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post office

an office or station of a government postal system at which mail is received and sorted, from which it is dispatched and distributed, and at which stamps are sold or other services rendered.
(often initial capital letter) the department of a government charged with the transportation of mail.
a game in which one player is designated “postmaster” or “postmistress” and calls another player of the opposite sex into an adjoining room, ostensibly to receive a letter but actually to receive a kiss.
Origin of post office
First recorded in 1625-35
Related forms
post-office, adjective Unabridged
Based on the Random House Dictionary, © Random House, Inc. 2018.
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Examples from the Web for post office
Contemporary Examples
Historical Examples
  • I went down to the post office once and got a bill about the Navy!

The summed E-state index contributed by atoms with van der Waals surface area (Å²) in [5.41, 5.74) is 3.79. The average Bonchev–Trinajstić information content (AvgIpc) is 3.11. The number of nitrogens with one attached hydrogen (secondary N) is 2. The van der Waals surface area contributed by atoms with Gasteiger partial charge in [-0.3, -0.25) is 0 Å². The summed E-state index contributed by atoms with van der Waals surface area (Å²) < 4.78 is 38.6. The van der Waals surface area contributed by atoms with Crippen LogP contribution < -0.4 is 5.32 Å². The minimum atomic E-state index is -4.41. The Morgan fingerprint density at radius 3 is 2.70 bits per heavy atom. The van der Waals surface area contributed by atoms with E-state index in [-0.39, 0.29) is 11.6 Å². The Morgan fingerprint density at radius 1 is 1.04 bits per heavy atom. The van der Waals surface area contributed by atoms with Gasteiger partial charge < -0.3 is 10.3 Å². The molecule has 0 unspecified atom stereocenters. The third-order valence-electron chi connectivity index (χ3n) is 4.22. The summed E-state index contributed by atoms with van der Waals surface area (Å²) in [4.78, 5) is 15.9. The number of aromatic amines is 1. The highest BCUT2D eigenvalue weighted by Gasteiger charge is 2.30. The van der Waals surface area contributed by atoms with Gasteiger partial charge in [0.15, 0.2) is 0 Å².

The Foolish Lovers St. John G. Ervine
  • Springfield had a church, and a school, and a post office, and a tavern.

    The Hunted Outlaw Anonymous
  • Beriah Higgins and the mail bag were already in the post office.

    The Depot Master Joseph C. Lincoln
  • The "club" was one of the rooms over Mr. Higgins's store and post office.

    The Depot Master Joseph C. Lincoln
  • I inquired about you, was given your address at the post office, and hunted you up.

    Galusha the Magnificent Joseph C. Lincoln
British Dictionary definitions for post office

post office

a building or room where postage stamps are sold and other postal business is conducted

Post Office

a government department or authority in many countries responsible for postal services and often telecommunications
Collins English Dictionary - Complete & Unabridged 2012 Digital Edition
© William Collins Sons & Co. Ltd. 1979, 1986 © HarperCollins
Publishers 1998, 2000, 2003, 2005, 2006, 2007, 2009, 2012
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Word Origin and History for post office

1650s, "public department in charge of letter-carrying," from post (n.3) + office. Meaning "building where postal business is carried on" is from 1650s. In slang or euphemistic sense of "a sexual game" it refers to an actual parlor game first attested early 1850s in which pretend "letters" were paid for by kisses.

Online Etymology Dictionary, © 2010 Douglas Harper
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